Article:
25 citations

Journal ArticleDOI
TL;DR: The U.S. Forest Service (USFS) identified the loss of open space as a core threat to the health of national forests and identified the need to consider the larger landscape when making decisions as discussed by the authors.
Abstract: The U.S. Forest Service (USFS) identified the loss of open space as a core threat to the health of national forests. Widely acknowledged are the ecological interconnections between public and private lands. But there is also an important historical and political relationship between national forest management and private land development. There is ample historical precedent for the USFS to consider what is happening outside its jurisdiction and respond accordingly on national forests. We expect national forests to become more politically contested in the future, as a result of the fragmentation taking place on private lands. If the agency fails to consider the larger landscape when making decisions, we also expect a growing number of interests to challenge it politically and legally. There are several policy tools and strategies that can be used to deal with the private land development problem, and we focus on some that have received less attention.

16 citations


Cited by
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TL;DR: In this article, the authors develop an integrative perspective on catch-and-release (C&R) by drawing on historical, philosophical, socio-psychological, biological, and managerial insights and perspectives.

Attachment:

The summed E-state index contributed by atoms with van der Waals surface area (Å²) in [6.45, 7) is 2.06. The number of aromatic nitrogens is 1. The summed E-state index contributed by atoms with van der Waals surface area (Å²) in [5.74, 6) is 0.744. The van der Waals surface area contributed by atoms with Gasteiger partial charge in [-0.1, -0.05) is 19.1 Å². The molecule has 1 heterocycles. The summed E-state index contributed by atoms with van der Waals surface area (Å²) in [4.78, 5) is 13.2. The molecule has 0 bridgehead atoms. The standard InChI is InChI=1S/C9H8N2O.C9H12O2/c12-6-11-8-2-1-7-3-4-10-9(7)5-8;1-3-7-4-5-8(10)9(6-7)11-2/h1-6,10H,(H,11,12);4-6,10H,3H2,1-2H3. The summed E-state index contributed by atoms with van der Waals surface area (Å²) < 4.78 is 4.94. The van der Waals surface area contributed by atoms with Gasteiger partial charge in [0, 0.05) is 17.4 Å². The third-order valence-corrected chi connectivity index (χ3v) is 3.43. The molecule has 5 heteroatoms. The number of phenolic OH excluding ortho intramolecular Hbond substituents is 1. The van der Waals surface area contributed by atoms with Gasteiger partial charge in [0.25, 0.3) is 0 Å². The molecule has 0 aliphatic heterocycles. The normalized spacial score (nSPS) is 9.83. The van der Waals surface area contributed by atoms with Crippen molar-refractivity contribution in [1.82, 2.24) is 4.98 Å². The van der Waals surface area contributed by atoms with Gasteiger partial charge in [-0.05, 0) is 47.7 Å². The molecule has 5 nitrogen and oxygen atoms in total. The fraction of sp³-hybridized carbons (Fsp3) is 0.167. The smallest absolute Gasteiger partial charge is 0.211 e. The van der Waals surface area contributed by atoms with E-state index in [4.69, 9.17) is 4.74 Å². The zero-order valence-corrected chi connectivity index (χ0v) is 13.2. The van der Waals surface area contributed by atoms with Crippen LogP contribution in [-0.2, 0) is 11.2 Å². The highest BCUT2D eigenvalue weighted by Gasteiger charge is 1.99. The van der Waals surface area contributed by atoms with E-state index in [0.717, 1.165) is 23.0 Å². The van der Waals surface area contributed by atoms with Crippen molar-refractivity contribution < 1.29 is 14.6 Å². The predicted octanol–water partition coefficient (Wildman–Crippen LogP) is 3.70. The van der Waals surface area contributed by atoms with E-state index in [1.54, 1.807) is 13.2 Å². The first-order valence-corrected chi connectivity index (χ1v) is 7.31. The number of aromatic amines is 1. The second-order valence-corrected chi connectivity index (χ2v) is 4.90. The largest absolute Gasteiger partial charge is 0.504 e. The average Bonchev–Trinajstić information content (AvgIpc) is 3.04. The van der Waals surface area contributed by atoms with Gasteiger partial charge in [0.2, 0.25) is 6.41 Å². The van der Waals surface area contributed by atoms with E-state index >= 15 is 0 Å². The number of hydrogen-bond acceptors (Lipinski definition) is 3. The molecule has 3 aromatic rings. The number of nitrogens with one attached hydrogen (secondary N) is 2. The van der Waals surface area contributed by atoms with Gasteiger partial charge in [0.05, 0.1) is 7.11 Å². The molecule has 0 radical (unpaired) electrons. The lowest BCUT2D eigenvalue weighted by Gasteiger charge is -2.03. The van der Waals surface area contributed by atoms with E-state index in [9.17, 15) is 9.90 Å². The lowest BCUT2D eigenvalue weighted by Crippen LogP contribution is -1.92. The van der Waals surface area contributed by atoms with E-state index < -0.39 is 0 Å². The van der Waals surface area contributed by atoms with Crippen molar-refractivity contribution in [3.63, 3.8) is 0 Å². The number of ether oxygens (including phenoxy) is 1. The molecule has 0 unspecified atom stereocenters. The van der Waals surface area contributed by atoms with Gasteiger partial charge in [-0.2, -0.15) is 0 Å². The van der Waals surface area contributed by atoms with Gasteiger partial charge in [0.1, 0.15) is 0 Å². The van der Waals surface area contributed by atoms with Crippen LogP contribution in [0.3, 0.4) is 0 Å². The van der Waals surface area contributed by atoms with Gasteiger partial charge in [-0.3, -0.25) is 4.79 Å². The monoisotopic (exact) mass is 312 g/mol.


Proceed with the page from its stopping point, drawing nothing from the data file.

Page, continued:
Abstract: Most research on catch-and-release (C&R) in recreational fishing has been conducted from a disciplinary angle focusing on the biological sciences and the study of hooking mortality after release. This hampers understanding of the complex and multifaceted nature of C&R. In the present synopsis, we develop an integrative perspective on C&R by drawing on historical, philosophical, socio-psychological, biological, and managerial insights and perspectives. Such a perspective is helpful for a variety of reasons, such as 1) improving the science supporting successful fisheries management and conservation, 2) facilitating dialogue between managers, anglers, and other stakeholders, 3) minimizing conflict potentials, and 4) paving the path toward sustainable recreational fisheries management. The present work highlights the array of cultural, institutional, psychological, and biological factors and dimensions involved in C&R. Progress toward successful treatment of C&R might be enhanced by acknowledging the complex...

594 citations

Journal ArticleDOI
TL;DR: In this paper, the authors hypothesize that environmental values derive from a sense of connectivity with nature, which describes a perception of sameness between the self, others, and the natural world.
Abstract: The authors hypothesize that environmental values derive from a sense of connectivity with nature. Connectivity describes a perception of sameness between the self, others, and the natural world. T...

423 citations

Journal ArticleDOI
TL;DR: In this paper, a review examines the state of conflict and cooperation over transboundary water resources from an environmental, political, and human development perspective and provides evidence on the potential costs of noncooperation or even conflict over water resources.